In the course of the Big Data blog series, I have tried to identify what Big Data really means, the challenges that organisations which have been successful in exploiting it have overcome – and how the consequences of these challenges are re-shaping Enterprise Analytic Architectures. Now I want to take a look at two of the key questions that we at Teradata – and indeed the Industry at large – will have to address in the coming months and years as distributed architectures become the norm.
The rise of the “Logical Data Warehouse” architectural pattern is a direct consequence of the five key Big Data challenges that I discussed in part 3 of this series of blogs. Precisely because there is no single Information Management strategy – never mind a single Information Technology – that addresses all five challenges equally well, it is increasingly clear that the future of Enterprise Analytical Architecture is plural and that organisations will need to deploy and integrate multiple Analytic platforms.
The first key question, then, that the Industry has to answer is: what types of platforms – and how many of them?
Actually, whilst that formulation is seductively simple, it’s also flawed. So much of the Big Data conversation is driven by technology right now that the whole industry defaults to talking about platforms when we should really discuss capabilities. Good Enterprise Architecture, after all, is always, always, always business requirements driven. To put the question of platforms before the discussion of capabilities is to get things the wrong way around.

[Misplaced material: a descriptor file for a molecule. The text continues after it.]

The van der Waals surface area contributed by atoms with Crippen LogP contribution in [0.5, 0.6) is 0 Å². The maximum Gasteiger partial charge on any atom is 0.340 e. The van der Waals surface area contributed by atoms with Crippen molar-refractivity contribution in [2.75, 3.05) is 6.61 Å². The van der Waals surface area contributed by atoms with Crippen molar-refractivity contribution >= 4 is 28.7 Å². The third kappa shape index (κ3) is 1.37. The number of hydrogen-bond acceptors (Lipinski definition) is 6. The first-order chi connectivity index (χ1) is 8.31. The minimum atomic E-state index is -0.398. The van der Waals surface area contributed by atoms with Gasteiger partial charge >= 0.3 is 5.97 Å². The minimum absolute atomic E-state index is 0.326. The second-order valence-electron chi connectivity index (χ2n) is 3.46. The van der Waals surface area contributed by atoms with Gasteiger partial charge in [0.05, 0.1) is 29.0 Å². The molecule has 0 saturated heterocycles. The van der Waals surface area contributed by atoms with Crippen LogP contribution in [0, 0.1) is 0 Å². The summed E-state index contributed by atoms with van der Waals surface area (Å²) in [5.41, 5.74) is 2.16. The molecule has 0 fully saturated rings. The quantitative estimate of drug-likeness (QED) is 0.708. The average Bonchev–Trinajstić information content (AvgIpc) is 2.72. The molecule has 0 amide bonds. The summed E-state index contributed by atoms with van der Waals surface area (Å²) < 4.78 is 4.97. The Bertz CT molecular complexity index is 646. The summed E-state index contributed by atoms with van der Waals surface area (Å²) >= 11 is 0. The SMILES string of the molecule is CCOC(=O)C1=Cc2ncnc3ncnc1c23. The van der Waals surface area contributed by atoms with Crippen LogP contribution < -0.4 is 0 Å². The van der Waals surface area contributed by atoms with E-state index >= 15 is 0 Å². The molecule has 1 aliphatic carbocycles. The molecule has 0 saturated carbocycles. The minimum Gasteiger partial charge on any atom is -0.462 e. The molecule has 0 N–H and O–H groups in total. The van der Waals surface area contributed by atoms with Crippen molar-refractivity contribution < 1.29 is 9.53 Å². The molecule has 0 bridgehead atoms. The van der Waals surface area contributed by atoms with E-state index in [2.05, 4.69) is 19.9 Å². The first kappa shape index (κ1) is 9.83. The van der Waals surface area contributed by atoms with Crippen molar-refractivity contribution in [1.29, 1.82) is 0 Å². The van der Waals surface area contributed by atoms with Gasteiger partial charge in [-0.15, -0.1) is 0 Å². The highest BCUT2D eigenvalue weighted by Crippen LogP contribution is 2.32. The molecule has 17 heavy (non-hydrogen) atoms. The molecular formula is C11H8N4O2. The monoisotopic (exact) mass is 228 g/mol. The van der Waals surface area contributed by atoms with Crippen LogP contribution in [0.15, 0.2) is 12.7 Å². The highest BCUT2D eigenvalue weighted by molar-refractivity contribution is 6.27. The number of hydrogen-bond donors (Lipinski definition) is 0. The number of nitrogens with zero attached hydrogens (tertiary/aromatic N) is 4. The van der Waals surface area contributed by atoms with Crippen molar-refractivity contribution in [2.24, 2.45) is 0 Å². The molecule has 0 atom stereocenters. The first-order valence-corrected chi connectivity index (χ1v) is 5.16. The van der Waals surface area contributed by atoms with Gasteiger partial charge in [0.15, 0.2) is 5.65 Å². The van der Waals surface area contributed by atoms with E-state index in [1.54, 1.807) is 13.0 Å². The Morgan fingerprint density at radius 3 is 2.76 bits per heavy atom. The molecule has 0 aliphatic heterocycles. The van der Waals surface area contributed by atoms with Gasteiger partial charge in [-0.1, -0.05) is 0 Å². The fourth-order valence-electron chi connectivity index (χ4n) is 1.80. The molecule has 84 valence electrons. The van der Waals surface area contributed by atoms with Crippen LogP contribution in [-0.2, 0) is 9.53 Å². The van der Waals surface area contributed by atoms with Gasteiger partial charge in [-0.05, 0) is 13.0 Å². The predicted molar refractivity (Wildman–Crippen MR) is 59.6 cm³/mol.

So let’s re-cast that first question: how many and which type of Analytic capabilities?
At Teradata, we observe that the leading companies that we work with which have been most successful in exploiting Big Data increasingly use manufacturing analogies to discuss how they manage information.
In manufacturing, raw materials are acquired and are subsequently transformed into a finished product by a well-defined manufacturing process and according to a design that has generally been arrived at through a rather less well-defined and iterative Research and Development (R&D) process.
Listen carefully to a presentation by a representative of a data-driven industry leader – the likes, for example, of Apple, eBay, Facebook, Google, Netflix or Spotify – and time-and-again you will hear them talk about three key capabilities: the acquisition of raw data from inside and outside the company; research or “exploration” that allows these data to be understood so that they can be exploited; and the transformation of the raw data into a product that business users can understand and interact with to improve business process. When you get all done, the companies that compete on Analytics focus on doing three things well: data acquisition; data R&D; and data manufacturing. Conceptually at least, 21st century organisations need three Analytic capabilities to address the five challenges that we discussed in part 3 of this blog, as represented in the “Unified Data Architecture” model reproduced below.